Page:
Risks may be predicted at various levels of product or software granularity:

    1. Code level. This is the lowest level of granularity at which change risk may be predicted. This is done for every pull request (or commit) performed by the developer.

      The data used for this prediction is typically tied to code-level activities, including code change/churn, change impact analysis, unit test and code coverage, code complexity, code scans, and code reviews. The risk prediction also flags the risk factors that need attention, such as untested code change blocks. This prediction is done in near real time, so the developer gets fast feedback to address these risk factors.

      If the commit includes information about associated backlog items (such as a user story or defect), the risk can be also be flagged as part of the backlog item. In this case, we can also leverage the business criticality of the backlog (if available) for the risk score. Note that a single backlog item may have multiple pull requests/commits associated with it. If so, the risk prediction takes into account all of the commits associated with the backlog item.
    2. Application component level. This is computed based on all the code changes that roll up to the specific product component, such as a micro-service.

      In addition to the data used in (a), this leverages additional data, such as results from build verifications, regression testing, and binary scans. This is useful for product owners and scrum masters who want visibility into risks at the application-component level.

      Teams can extend the relationship between code changes and backlog items, where multiple stories aggregate to a feature in the backlog. (Alternatively, sometimes a “parent story” can include multiple stories.) The corresponding risk is calculated for the affected feature.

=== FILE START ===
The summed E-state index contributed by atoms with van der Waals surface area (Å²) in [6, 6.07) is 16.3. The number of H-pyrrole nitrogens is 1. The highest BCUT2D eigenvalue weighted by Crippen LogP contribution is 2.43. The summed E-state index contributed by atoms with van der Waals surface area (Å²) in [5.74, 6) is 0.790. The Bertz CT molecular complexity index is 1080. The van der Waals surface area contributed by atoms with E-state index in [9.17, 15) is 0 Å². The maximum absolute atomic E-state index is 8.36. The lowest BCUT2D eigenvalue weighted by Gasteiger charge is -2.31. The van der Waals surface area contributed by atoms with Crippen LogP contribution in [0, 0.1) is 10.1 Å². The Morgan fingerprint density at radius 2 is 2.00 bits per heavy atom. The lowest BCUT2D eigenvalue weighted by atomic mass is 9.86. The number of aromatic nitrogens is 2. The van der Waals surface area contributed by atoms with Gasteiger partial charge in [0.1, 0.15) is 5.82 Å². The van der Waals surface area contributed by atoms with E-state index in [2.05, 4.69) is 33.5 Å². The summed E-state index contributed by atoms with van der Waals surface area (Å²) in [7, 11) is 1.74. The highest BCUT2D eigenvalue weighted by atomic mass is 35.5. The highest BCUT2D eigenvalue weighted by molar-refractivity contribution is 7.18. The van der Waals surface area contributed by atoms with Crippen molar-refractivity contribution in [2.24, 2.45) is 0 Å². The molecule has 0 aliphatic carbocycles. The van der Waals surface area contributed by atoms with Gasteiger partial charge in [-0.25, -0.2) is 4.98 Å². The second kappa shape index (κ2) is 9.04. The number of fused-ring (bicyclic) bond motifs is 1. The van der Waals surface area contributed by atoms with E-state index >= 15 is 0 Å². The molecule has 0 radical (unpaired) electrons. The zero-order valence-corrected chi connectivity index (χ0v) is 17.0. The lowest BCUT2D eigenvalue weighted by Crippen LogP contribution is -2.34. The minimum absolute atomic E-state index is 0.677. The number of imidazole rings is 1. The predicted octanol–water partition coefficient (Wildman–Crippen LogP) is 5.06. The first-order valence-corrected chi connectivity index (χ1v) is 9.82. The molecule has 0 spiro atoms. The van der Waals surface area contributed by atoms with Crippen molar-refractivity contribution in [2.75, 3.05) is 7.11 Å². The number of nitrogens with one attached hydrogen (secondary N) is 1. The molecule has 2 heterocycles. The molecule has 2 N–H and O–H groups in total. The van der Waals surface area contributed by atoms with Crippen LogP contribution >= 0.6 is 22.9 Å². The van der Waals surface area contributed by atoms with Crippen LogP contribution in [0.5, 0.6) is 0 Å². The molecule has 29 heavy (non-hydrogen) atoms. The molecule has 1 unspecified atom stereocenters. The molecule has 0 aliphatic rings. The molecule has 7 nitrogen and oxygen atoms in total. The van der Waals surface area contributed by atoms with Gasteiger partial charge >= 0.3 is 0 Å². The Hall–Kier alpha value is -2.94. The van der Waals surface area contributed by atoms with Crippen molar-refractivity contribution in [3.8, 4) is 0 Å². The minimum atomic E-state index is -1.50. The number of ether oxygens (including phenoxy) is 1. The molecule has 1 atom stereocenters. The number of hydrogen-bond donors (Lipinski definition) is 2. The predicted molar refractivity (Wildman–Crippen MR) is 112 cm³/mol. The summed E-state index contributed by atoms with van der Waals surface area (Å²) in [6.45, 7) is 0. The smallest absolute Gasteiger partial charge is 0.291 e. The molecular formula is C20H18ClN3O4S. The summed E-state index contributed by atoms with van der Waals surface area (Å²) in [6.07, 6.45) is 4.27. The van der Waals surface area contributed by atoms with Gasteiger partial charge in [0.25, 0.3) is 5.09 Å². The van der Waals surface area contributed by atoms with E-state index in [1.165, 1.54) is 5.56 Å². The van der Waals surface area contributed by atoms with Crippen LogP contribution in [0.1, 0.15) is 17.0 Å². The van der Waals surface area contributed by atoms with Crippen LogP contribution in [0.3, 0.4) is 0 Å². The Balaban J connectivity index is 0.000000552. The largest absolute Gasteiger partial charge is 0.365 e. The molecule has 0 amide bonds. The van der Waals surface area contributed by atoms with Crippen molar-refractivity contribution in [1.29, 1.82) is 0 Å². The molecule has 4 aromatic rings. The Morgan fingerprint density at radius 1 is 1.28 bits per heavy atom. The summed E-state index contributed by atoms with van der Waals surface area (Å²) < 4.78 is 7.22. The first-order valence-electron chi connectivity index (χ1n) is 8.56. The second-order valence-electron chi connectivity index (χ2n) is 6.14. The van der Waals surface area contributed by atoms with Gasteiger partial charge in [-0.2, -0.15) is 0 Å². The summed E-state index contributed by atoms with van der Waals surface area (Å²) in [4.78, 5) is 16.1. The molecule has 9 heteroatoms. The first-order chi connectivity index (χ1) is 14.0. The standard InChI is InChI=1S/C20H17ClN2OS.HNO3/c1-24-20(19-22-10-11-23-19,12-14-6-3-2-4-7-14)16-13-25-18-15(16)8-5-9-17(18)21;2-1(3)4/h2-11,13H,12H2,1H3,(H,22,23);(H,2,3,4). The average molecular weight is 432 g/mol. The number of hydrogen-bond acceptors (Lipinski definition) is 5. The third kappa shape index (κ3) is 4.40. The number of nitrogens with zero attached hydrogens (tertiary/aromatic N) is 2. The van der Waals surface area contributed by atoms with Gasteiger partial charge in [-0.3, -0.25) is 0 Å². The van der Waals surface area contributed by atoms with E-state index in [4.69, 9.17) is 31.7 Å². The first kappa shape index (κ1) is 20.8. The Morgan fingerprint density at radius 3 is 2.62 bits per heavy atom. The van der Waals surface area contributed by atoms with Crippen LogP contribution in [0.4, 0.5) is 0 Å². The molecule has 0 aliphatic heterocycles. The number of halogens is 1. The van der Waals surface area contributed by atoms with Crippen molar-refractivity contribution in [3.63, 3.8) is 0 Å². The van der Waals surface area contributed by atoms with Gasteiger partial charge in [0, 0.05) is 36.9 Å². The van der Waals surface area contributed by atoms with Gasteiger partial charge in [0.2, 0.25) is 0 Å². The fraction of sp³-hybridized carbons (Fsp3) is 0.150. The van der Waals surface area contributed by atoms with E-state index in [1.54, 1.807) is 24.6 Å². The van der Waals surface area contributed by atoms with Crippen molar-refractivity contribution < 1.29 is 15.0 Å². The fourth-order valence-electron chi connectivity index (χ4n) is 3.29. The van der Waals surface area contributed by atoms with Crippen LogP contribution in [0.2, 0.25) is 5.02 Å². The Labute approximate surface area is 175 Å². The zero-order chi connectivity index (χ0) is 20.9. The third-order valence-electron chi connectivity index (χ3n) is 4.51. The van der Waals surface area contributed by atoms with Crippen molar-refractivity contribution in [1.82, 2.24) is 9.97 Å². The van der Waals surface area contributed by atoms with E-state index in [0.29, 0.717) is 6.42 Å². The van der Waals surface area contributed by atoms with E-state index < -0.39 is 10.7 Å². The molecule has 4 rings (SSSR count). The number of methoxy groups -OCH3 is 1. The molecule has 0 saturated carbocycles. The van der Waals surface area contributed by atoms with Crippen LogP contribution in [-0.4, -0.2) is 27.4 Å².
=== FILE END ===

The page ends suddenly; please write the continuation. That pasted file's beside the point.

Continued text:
3. Overall application/product level. This is computed based on all component changes that roll up to the associated application.

      In addition to the data used in (b), this level leverages data from such areas as integration and PEN testing. This is useful for product managers and scrum masters who want visibility into overall application-level risks.
    4. System level. This is computed based on all application changes that roll up to a given system (or business service) that includes multiple applications.

      In addition to the data used in (b), this approach leverages data from such areas as system testing. This is useful for release managers and site reliability engineers who want visibility into overall system-level risks.

    Evolving to Continuous Risk Prediction

    In the previous section, I discussed risk prediction at different levels of application software granularity. In this section, I’ll outline how we make the risk prediction process “continuous” and tie it to the different phases of the CI/CD lifecycle. In a continuous risk prediction system, the risk score is updated continuously as the software proceeds from the left to the right of the lifecycle—from development to production.

    At every stage, we understand the risk factors, and address them continuously to progressively reduce the risk until the software gets to production. In each phase, risk prediction helps to provide guidance—in near real time—on whether the build should be promoted or not. This decision can either be made manually or automatically by pushing the data to a decision system. Even more importantly, this also provides insights on how to address risks.

    This mechanism enhances the continuous feedback process with precise, data-driven insights, which are so important in DevOps.

    Let’s look at how this works (see figure below).

    1. Development phase. In this phase, the risk analysis is based on code changes made by developers. This is described in item III (a) of the previous section
    2. Build phase. In this phase, the risk analysis is based on all the code changes that are included as part of the build. The risk prediction leverages additional data from build verification and regression tests (especially SLO violations from performance regression tests and flaky tests), and numbers of unaddressed, high-severity defects.
    3. Integration test phase. In this phase, risk analysis is refined based on additional data from integration tests, such as test coverage, defects detected, and so on.